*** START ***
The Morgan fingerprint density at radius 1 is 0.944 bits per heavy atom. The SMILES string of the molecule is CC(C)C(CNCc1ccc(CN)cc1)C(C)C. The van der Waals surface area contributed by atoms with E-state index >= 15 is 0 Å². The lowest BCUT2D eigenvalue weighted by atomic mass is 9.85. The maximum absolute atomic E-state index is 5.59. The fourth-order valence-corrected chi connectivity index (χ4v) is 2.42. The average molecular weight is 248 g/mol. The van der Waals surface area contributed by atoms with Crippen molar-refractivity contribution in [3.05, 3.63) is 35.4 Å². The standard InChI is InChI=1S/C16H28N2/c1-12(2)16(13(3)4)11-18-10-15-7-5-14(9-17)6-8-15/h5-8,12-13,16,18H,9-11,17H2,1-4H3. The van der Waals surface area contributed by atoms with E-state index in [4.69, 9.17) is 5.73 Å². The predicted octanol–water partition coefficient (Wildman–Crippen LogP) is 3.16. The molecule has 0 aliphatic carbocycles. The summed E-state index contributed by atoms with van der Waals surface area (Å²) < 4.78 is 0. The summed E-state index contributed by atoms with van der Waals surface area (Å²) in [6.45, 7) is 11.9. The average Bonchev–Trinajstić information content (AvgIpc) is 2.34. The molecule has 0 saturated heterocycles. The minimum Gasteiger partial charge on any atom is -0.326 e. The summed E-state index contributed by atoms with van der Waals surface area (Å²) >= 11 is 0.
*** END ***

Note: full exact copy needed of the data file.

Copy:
The Morgan fingerprint density at radius 1 is 0.944 bits per heavy atom. The SMILES string of the molecule is CC(C)C(CNCc1ccc(CN)cc1)C(C)C. The van der Waals surface area contributed by atoms with E-state index >= 15 is 0 Å². The lowest BCUT2D eigenvalue weighted by atomic mass is 9.85. The maximum absolute atomic E-state index is 5.59. The fourth-order valence-corrected chi connectivity index (χ4v) is 2.42. The average molecular weight is 248 g/mol. The van der Waals surface area contributed by atoms with Crippen molar-refractivity contribution in [3.05, 3.63) is 35.4 Å². The standard InChI is InChI=1S/C16H28N2/c1-12(2)16(13(3)4)11-18-10-15-7-5-14(9-17)6-8-15/h5-8,12-13,16,18H,9-11,17H2,1-4H3. The van der Waals surface area contributed by atoms with E-state index in [4.69, 9.17) is 5.73 Å². The predicted octanol–water partition coefficient (Wildman–Crippen LogP) is 3.16. The molecule has 0 aliphatic carbocycles. The summed E-state index contributed by atoms with van der Waals surface area (Å²) < 4.78 is 0. The summed E-state index contributed by atoms with van der Waals surface area (Å²) in [6.45, 7) is 11.9. The average Bonchev–Trinajstić information content (AvgIpc) is 2.34. The molecule has 0 saturated heterocycles. The minimum Gasteiger partial charge on any atom is -0.326 e. The summed E-state index contributed by atoms with van der Waals surface area (Å²) >= 11 is 0.